In the corner, in the spotlight

Thinking about The Man Who Fell To Earth while waiting to have the light of ten suns fired at my retinas is not the wisest move but my mood is sufficiently buoyant I decide I can risk indulging in a brief, carefully contained, catastrophising session. No harm done.

It’s funny how opticians always remark on my distance-vision: we might see one like you a year… . There’s a metaphor here, no doubt, but it must be right under my nose. It’s an effort to bring it into focus. I come away with a prescription for new reading glasses, with light-sensitive lenses so I can take my books into the garden next time April stops reminiscing about January and gets on with the business of ‘breeding lilacs out of the dead land’ etc. Several days later and I have yet to get my ‘sea-legs’ with these glasses. While I’ve got my nose in a book they’re grand. But I forget I’m wearing them and am halfway down the stairs before dizziness catches up with me and I have to grab the banister and re-calibrate.

***

Last Sunday I attended my first poetry workshop, on Zoom, for NaPoWriMo. It was…challenging! I must stress there is nothing wrong with the group: they seem nice people. But everyone apparently already knew everyone else and there was a lot of chat and, as usual, I kept my distance, wondering what I was doing there, observing my fellow-humans as if they are an alien species. I am not unfriendly but neither am I sociable. I lack the talent for (and, if I am honest, an interest in) small talk. I miss my cues and by the time I’ve figured out what I’m meant to have said, the conversation has moved on. It took many years for me to be anything like at ease with myself on this account. To accept my quietness and not take on other people’s potential discomfort as something that I am responsible for alleviating. Not least because I’m a poet, for God’s sake: it’s not my job to fit in and make everyone feel nice and cosy! However, successive lockdowns have left me out of practice. I considered leaving the session, especially when the main writing prompt assumed a shared experience I don’t have. I didn’t leave: I worked some more on a previous prompt (and have since written two drafts of a poem) and even spoke up and shared something at the end, though to do so is like coaxing pears from a willow tree. I am determined to give it at least one more go, and see if it gets any easier.

UPDATE: I attended a second session yesterday and actually enjoyed it, even when we went into break-out groups and there was no corner to hide in!  And I came away with the rough beginnings of two more poems.

***

On Wednesday afternoon I went to the Cotswold Playhouse in Stroud to record my story for Stroud Short Stories’ next event, to be broadcast on YouTube on 9th May. Strangely, sitting in an upstairs office in front of a camera and microphone, I was more nervous than the previous time reading live on stage to an audience. Perhaps because then I deliberately shifted into ‘performance mode’ whereas this time I still felt like ‘ordinary me’. If my voice is a little nerve-strangled at times I do at least have the consolation that it fits the story. (I hope I have not over-compensated and delivered my poor words like the Ten Commandments coming down from the mountain-top.) I don’t get a preview. I will watch ‘my bit’ from behind the sofa but I can’t wait to hear the other stories!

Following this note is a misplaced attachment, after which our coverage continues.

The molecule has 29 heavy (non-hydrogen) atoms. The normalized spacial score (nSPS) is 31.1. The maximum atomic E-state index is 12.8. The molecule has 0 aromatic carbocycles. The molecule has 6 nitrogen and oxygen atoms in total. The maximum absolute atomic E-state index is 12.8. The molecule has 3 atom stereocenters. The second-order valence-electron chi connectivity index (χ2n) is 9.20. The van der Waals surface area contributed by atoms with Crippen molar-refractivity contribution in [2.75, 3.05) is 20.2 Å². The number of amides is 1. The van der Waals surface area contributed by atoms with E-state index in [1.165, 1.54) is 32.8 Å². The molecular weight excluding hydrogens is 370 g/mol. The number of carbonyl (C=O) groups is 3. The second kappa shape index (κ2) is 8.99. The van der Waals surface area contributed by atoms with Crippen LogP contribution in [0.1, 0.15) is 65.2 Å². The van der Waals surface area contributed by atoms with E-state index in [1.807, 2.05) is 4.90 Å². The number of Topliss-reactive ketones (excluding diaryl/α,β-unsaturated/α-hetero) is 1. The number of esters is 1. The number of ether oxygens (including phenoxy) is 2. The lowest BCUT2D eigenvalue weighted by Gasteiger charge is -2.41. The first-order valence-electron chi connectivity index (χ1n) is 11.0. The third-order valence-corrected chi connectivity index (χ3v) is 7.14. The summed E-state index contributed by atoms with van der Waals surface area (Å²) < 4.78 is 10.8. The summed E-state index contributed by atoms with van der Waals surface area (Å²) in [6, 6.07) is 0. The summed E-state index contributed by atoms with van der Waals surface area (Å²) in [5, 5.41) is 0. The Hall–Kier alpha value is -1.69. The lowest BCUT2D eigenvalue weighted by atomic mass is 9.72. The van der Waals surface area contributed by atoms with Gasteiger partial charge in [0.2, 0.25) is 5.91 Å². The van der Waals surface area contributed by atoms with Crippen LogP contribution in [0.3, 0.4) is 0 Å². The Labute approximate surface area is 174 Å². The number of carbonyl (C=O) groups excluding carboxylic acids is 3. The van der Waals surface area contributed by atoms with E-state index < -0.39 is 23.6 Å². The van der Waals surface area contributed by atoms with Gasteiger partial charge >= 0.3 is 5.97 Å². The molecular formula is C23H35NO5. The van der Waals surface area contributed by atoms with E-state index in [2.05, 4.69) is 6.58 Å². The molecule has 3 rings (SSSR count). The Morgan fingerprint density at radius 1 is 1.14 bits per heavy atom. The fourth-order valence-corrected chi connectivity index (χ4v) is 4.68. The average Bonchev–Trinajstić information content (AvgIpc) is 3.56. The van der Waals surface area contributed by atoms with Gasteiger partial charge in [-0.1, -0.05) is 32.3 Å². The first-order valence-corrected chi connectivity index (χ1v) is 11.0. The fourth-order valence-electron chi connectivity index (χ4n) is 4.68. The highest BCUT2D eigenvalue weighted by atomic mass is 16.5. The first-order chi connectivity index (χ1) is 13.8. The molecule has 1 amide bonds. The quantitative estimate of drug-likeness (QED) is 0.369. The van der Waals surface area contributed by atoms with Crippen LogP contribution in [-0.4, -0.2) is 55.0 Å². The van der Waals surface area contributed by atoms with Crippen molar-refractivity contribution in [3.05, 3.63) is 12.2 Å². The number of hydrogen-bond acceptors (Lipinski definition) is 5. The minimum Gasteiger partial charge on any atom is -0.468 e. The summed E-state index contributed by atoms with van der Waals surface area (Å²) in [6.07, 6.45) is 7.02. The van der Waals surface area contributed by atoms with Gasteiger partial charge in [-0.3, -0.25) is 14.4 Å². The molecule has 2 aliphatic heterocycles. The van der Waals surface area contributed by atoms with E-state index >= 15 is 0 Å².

Fear is a super power

You know that ice-breaker question, if you had a super-power, what would it be? I usually pick photosynthesis. I like my food, but just think of all the time it would free up: no more planning, sourcing, prepping, cooking and clearing up after meals. I could repurpose the kitchen cupboards as (yet more) bookshelves. I suppose I’d have to get used to green skin. That is less appealing, though anyone who wants to test my anger management skills by referring to my 5’1” frame as Hulk, give it a go. Although… in winter I am already a pale blue, which in summer becomes a startling white that reddens after twenty minutes beneath an overcast sky. I could adapt.

I hadn’t given much consideration to anxiety as a potential super-power. But now I think of it, residual traces of OCD in my system have likely helped keep me safe from Covid-19 these past twelve months. (For the record, I am NOT washing and sanitising my hands more than usual. We don’t all begin on the same starting-line: some of us are further round the bend than others.) But perhaps a long-term relationship with anxiety has put me in the novel position of feeling like the sanest person in the room as repeated lockdowns wreak havoc with the mental health of the populace at large. I have accidentally been in training for this for years.

And then I was awarded this mentoring opportunity. I was indeed anxious at the prospect of discussing my poems, in detail, with Pascale. Actually, I was anxious enough to wake at 5am for a 3pm Zoom meeting. But when everything has the potential to trigger the anxiety response, facing something properly scary doesn’t necessarily become the grand drama it would otherwise be.